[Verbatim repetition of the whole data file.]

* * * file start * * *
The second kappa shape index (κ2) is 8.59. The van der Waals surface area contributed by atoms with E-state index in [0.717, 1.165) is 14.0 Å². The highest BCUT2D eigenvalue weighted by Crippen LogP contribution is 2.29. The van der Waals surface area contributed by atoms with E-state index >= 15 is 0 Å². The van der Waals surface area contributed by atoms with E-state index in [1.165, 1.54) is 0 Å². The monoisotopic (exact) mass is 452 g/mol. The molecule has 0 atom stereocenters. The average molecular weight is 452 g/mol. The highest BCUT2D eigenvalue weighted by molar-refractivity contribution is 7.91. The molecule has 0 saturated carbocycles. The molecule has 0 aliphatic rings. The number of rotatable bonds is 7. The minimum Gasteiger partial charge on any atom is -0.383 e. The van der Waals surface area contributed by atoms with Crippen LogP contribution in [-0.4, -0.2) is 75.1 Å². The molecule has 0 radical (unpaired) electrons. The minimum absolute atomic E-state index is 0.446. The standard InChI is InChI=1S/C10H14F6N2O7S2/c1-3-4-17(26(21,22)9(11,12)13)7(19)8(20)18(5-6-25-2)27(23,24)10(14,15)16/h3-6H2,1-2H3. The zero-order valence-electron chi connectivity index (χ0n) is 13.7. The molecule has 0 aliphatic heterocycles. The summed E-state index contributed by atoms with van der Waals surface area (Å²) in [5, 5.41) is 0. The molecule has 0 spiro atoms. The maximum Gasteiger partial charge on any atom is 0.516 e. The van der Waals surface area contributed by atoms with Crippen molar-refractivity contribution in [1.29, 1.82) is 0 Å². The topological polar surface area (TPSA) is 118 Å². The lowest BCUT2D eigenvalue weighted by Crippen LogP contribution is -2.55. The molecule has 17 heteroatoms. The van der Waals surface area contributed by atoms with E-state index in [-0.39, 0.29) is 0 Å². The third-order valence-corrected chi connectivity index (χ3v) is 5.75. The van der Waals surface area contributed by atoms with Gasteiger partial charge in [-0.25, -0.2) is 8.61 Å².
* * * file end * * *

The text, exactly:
The second kappa shape index (κ2) is 8.59. The van der Waals surface area contributed by atoms with E-state index in [0.717, 1.165) is 14.0 Å². The highest BCUT2D eigenvalue weighted by Crippen LogP contribution is 2.29. The van der Waals surface area contributed by atoms with E-state index >= 15 is 0 Å². The van der Waals surface area contributed by atoms with E-state index in [1.165, 1.54) is 0 Å². The monoisotopic (exact) mass is 452 g/mol. The molecule has 0 atom stereocenters. The average molecular weight is 452 g/mol. The highest BCUT2D eigenvalue weighted by molar-refractivity contribution is 7.91. The molecule has 0 saturated carbocycles. The molecule has 0 aliphatic rings. The number of rotatable bonds is 7. The minimum Gasteiger partial charge on any atom is -0.383 e. The van der Waals surface area contributed by atoms with Crippen LogP contribution in [-0.4, -0.2) is 75.1 Å². The molecule has 0 radical (unpaired) electrons. The minimum absolute atomic E-state index is 0.446. The standard InChI is InChI=1S/C10H14F6N2O7S2/c1-3-4-17(26(21,22)9(11,12)13)7(19)8(20)18(5-6-25-2)27(23,24)10(14,15)16/h3-6H2,1-2H3. The zero-order valence-electron chi connectivity index (χ0n) is 13.7. The molecule has 0 aliphatic heterocycles. The summed E-state index contributed by atoms with van der Waals surface area (Å²) in [5, 5.41) is 0. The molecule has 0 spiro atoms. The maximum Gasteiger partial charge on any atom is 0.516 e. The van der Waals surface area contributed by atoms with Crippen molar-refractivity contribution in [1.29, 1.82) is 0 Å². The topological polar surface area (TPSA) is 118 Å². The lowest BCUT2D eigenvalue weighted by Crippen LogP contribution is -2.55. The molecule has 17 heteroatoms. The van der Waals surface area contributed by atoms with E-state index in [-0.39, 0.29) is 0 Å². The third-order valence-corrected chi connectivity index (χ3v) is 5.75. The van der Waals surface area contributed by atoms with Gasteiger partial charge in [-0.25, -0.2) is 8.61 Å².